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"Do age-old remedies stop the sneezing?"

Calgary Herald

Source: Calgary Herald

Published: 17 Nov 2021

Category: Other

Rating: (2 stars)

what they said (Hover the mouse cursor over underlined words for more info)

If you haven't caught a cold already, the chances are that before long you will be sniffling and wheezing your way through one. In fact, with more than 200 cold viruses hovering in the air, each of us is likely to catch two or three this winter.

Building the body's defences by stoking up the immune system with disease-fighting nutrients is said to help relieve a runny or blocked nose. But do the old wives' tales we hear really make any difference?

Hot Toddy, Anyone?

how did it rate? (more information)

Criteria Rating
Total Score 4 of 10
Availability of Treatment Satisfactory (?)
Novelty of Treatment Satisfactory (?)
Disease Mongering Satisfactory (?)
Treatment Options Satisfactory (?)
Costs of Treatment Not Satisfactory (?)
Evidence Not Satisfactory (?)
Quantification of Benefits of Treatment Not Satisfactory (?)
Harms of Treatment Not Satisfactory (?)
Sources of Information Not Satisfactory (?)
Relies on Press Release Not Applicable
Quantification of harms of treatment Not Satisfactory (?)

what we said (Hover the mouse cursor over underlined words for more info)

Do hot toddies, garlic cloves, Vitamin C, echinacea or chicken soup help you get over your cold? These are important questions as a whole variety of these kinds of folk remedies are routinely being used to try to beat colds.

While this article discusses, very briefly, the effectiveness of these remedies, unfortunately there is no reference to the quality of evidence, or details of benefit/harms related to those treatments or to the costs of them.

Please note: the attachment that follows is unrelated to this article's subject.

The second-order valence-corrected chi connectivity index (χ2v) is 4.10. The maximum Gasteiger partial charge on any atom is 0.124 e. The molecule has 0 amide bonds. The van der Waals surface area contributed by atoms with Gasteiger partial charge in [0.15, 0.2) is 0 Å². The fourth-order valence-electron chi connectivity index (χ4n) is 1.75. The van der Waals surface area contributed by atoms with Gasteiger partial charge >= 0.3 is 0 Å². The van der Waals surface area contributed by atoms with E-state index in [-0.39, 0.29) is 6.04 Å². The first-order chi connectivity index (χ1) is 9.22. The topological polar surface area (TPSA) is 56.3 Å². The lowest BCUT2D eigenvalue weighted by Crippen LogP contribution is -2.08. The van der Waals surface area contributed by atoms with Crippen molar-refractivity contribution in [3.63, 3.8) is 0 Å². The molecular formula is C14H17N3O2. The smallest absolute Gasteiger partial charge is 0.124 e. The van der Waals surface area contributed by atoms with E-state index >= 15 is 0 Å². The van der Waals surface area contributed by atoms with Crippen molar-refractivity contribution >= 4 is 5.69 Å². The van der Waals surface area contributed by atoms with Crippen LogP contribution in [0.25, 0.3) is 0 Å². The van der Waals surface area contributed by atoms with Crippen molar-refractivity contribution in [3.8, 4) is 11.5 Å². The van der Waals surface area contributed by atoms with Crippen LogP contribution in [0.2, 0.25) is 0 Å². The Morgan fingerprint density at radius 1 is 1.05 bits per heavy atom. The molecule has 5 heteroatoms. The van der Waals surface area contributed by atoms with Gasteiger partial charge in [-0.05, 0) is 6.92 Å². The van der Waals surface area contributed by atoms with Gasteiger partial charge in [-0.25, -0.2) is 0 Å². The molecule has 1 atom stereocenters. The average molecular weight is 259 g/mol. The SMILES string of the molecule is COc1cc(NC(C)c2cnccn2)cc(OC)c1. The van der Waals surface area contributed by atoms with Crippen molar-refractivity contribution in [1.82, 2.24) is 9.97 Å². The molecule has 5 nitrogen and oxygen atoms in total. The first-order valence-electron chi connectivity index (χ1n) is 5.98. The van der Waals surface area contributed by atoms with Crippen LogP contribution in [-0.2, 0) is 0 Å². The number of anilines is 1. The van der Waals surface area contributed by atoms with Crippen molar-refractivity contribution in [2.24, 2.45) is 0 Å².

Also, the report covers so many treatments there isn't sufficient detail to describe the evidence upon which a health claim is made. For example, one treatment which has been well researched, vitamin C, is described this way: "the vitamin doesn't prevent a cold in most people, but may cut its duration by half a day in adults and up to a day in children." What we don't learn is what the typical length of the cold is, how much vitamin C you need to take and so on.

Even the study on Echinacea, published in the New England Journal of Medicine which showed little effect could have been better described with reference, not to a single study, but to a meta-analysis.

Additionally, in the example on feeding a cold and starving a fever, we do not know on what evidence the nutritionist is making her recommendation, and there is no quantitative information with which to assess the Dutch study as to why we should eat less when we have a cold.

For articles like this, journalists would benefit from seeing how health claims square against a quality source of systematic reviews, or meta-analyses of health treatments. One of the best sources for this kind of review is the Cochrane Collaboration, at

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